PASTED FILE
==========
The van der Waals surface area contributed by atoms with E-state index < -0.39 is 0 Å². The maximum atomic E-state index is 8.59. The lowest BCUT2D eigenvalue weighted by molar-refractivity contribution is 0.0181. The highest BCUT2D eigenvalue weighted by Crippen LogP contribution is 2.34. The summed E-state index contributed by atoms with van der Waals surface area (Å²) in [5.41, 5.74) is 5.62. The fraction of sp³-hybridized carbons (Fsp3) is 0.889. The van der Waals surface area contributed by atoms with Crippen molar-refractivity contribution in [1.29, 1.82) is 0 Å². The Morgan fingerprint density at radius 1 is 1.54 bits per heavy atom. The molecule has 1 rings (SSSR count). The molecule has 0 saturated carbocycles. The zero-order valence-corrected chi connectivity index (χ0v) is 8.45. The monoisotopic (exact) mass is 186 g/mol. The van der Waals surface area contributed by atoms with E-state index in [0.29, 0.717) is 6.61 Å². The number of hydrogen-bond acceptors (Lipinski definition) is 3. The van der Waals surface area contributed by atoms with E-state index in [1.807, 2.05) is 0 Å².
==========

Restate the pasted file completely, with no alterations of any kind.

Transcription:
The van der Waals surface area contributed by atoms with E-state index < -0.39 is 0 Å². The maximum atomic E-state index is 8.59. The lowest BCUT2D eigenvalue weighted by molar-refractivity contribution is 0.0181. The highest BCUT2D eigenvalue weighted by Crippen LogP contribution is 2.34. The summed E-state index contributed by atoms with van der Waals surface area (Å²) in [5.41, 5.74) is 5.62. The fraction of sp³-hybridized carbons (Fsp3) is 0.889. The van der Waals surface area contributed by atoms with Crippen molar-refractivity contribution in [1.29, 1.82) is 0 Å². The Morgan fingerprint density at radius 1 is 1.54 bits per heavy atom. The molecule has 1 rings (SSSR count). The molecule has 0 saturated carbocycles. The zero-order valence-corrected chi connectivity index (χ0v) is 8.45. The monoisotopic (exact) mass is 186 g/mol. The van der Waals surface area contributed by atoms with E-state index in [0.29, 0.717) is 6.61 Å². The number of hydrogen-bond acceptors (Lipinski definition) is 3. The van der Waals surface area contributed by atoms with E-state index in [1.807, 2.05) is 0 Å².